How Birds Migrate by Paul Kerlinger

By Paul Kerlinger

Unveils the mysteries of poultry migration. Ornithologist Paul Kerlinger writes in a fascinating sort for all chook fanatics. "An very good, renowned, but authoritative explanation." --Library magazine

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Many of those involved in banding are volunteers. Bird banding has its shortcomings and biases. For every bird recovered a distance from the banding site, perhaps a hundred are never seen again. Before the 1950s the recovery rate for banded hawks was 5 to 10 percent because shooting them was legal. The current rate of recovery in North America is about 1 to 3 percent. In some parts of the world the recovery rate is still rather high. Elliot McClure, the dean of American bird banders, reported that just 4 percent104 of 2,486of the Gray-faced Buzzard Eagles banded on Miyako Jima (an island between Japan and the Philippines) were recovered.

Migrating hawks are counted during daylight at hundreds of sites around the world by thousands of hawk-watchers. The thousand or so members of the Hawk Migration Association of North America (HMANA) count migrants as they pass, recording the number of each species in half-hour intervals. Hawks have been systematically counted at Hawk Mountain Sanctuary in Pennsylvania since the 1930s. These counts reflect the upward and downward swings of the Page 31 populations of many species of raptors and are a useful and cost-effective means of monitoring hawk populations over decades.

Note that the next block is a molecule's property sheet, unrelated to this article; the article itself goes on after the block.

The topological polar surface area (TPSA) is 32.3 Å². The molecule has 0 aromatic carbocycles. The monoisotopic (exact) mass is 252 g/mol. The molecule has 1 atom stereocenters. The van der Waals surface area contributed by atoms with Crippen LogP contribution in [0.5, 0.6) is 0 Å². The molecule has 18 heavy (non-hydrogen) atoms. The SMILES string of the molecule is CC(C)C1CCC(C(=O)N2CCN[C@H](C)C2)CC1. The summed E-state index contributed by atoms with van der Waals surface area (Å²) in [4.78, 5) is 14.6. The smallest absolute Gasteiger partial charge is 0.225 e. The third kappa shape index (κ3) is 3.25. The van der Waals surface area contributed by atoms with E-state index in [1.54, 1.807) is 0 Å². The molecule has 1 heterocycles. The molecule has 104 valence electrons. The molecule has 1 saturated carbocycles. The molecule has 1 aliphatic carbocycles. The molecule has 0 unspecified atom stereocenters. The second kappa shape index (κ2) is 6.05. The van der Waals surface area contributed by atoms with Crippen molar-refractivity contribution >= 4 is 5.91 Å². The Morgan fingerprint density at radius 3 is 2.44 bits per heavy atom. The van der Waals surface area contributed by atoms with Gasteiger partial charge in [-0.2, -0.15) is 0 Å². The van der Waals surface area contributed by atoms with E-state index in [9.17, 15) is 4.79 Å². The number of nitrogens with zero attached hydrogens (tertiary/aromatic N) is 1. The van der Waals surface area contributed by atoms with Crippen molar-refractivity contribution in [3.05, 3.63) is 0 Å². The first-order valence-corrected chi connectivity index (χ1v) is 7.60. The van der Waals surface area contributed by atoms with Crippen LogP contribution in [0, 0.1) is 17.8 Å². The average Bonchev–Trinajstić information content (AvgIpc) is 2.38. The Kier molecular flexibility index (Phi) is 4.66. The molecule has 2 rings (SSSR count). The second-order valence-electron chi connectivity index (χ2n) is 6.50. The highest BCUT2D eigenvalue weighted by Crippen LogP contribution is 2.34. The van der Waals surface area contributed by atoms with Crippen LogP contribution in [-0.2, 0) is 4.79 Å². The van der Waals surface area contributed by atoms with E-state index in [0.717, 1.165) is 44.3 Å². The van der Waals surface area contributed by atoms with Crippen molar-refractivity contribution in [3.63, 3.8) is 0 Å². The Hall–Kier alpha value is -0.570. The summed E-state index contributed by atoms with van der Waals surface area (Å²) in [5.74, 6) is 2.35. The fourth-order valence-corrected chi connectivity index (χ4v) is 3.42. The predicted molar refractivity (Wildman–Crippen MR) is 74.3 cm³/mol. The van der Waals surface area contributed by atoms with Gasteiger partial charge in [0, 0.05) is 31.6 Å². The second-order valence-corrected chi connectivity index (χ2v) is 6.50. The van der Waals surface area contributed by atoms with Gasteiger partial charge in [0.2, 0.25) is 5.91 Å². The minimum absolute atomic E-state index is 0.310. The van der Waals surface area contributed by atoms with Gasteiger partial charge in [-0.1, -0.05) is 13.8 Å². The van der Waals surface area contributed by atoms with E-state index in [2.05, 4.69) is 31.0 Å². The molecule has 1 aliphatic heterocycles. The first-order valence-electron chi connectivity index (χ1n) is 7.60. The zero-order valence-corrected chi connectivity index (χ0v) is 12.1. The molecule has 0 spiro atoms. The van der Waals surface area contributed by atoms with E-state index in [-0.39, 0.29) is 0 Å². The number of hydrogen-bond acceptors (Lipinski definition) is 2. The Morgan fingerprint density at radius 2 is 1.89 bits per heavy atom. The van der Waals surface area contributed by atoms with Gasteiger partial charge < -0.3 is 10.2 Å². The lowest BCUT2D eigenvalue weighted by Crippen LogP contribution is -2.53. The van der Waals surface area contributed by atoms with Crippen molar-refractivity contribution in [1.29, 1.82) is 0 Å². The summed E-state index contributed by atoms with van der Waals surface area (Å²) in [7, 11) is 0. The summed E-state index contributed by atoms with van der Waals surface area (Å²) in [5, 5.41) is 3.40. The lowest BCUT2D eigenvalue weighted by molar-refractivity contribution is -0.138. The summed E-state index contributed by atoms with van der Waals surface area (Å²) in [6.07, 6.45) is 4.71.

New technologies evolved, and scientists quickly realized that they could learn more about bird migration by using these new radars. At least four types of radar have been used to study migration, each of which has its advantages and disadvantages: airport surveillance radar (ASR), weather surveillance radar (WSR), tracking radar, and marine surveillance radar. Radar relies on microwaves that are reflected off an object from a microwave transmitter. What the radar ''sees" is the radar-reflective material within a body.

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